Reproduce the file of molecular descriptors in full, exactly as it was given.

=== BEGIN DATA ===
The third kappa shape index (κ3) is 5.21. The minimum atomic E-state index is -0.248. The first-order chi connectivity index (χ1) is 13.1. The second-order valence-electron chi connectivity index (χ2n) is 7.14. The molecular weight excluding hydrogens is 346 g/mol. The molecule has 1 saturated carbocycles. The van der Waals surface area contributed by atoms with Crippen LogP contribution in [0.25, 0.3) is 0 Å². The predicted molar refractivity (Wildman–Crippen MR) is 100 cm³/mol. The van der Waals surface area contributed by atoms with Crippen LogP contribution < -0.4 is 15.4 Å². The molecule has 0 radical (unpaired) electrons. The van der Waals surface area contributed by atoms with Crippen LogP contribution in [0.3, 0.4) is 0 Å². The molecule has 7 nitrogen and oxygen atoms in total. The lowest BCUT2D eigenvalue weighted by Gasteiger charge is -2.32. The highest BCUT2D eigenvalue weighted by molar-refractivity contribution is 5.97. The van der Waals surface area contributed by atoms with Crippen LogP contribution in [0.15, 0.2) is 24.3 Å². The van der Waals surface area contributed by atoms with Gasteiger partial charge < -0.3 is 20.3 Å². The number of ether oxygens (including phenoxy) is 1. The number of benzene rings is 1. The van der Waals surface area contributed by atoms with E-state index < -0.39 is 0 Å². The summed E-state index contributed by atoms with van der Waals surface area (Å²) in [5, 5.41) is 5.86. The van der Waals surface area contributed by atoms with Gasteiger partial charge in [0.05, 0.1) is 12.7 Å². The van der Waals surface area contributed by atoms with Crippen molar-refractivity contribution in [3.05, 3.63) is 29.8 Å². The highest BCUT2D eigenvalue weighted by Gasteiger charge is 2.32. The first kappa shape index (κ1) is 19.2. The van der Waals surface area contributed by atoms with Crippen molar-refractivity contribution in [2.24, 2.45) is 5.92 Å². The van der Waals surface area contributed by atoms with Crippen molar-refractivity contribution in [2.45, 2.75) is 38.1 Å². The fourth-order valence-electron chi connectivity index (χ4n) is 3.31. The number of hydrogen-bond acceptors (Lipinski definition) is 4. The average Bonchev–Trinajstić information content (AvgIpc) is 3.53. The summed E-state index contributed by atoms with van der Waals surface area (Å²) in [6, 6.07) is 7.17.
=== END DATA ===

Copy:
The third kappa shape index (κ3) is 5.21. The minimum atomic E-state index is -0.248. The first-order chi connectivity index (χ1) is 13.1. The second-order valence-electron chi connectivity index (χ2n) is 7.14. The molecular weight excluding hydrogens is 346 g/mol. The molecule has 1 saturated carbocycles. The van der Waals surface area contributed by atoms with Crippen LogP contribution in [0.25, 0.3) is 0 Å². The predicted molar refractivity (Wildman–Crippen MR) is 100 cm³/mol. The van der Waals surface area contributed by atoms with Crippen LogP contribution < -0.4 is 15.4 Å². The molecule has 0 radical (unpaired) electrons. The van der Waals surface area contributed by atoms with Crippen LogP contribution in [0.3, 0.4) is 0 Å². The molecule has 7 nitrogen and oxygen atoms in total. The lowest BCUT2D eigenvalue weighted by Gasteiger charge is -2.32. The highest BCUT2D eigenvalue weighted by molar-refractivity contribution is 5.97. The van der Waals surface area contributed by atoms with Crippen LogP contribution in [0.15, 0.2) is 24.3 Å². The van der Waals surface area contributed by atoms with Gasteiger partial charge < -0.3 is 20.3 Å². The number of ether oxygens (including phenoxy) is 1. The number of benzene rings is 1. The van der Waals surface area contributed by atoms with E-state index < -0.39 is 0 Å². The summed E-state index contributed by atoms with van der Waals surface area (Å²) in [5, 5.41) is 5.86. The van der Waals surface area contributed by atoms with Gasteiger partial charge in [0.05, 0.1) is 12.7 Å². The van der Waals surface area contributed by atoms with Crippen molar-refractivity contribution in [3.05, 3.63) is 29.8 Å². The highest BCUT2D eigenvalue weighted by Gasteiger charge is 2.32. The first kappa shape index (κ1) is 19.2. The van der Waals surface area contributed by atoms with Crippen molar-refractivity contribution in [2.24, 2.45) is 5.92 Å². The van der Waals surface area contributed by atoms with Crippen molar-refractivity contribution in [2.45, 2.75) is 38.1 Å². The fourth-order valence-electron chi connectivity index (χ4n) is 3.31. The number of hydrogen-bond acceptors (Lipinski definition) is 4. The average Bonchev–Trinajstić information content (AvgIpc) is 3.53. The summed E-state index contributed by atoms with van der Waals surface area (Å²) in [6, 6.07) is 7.17.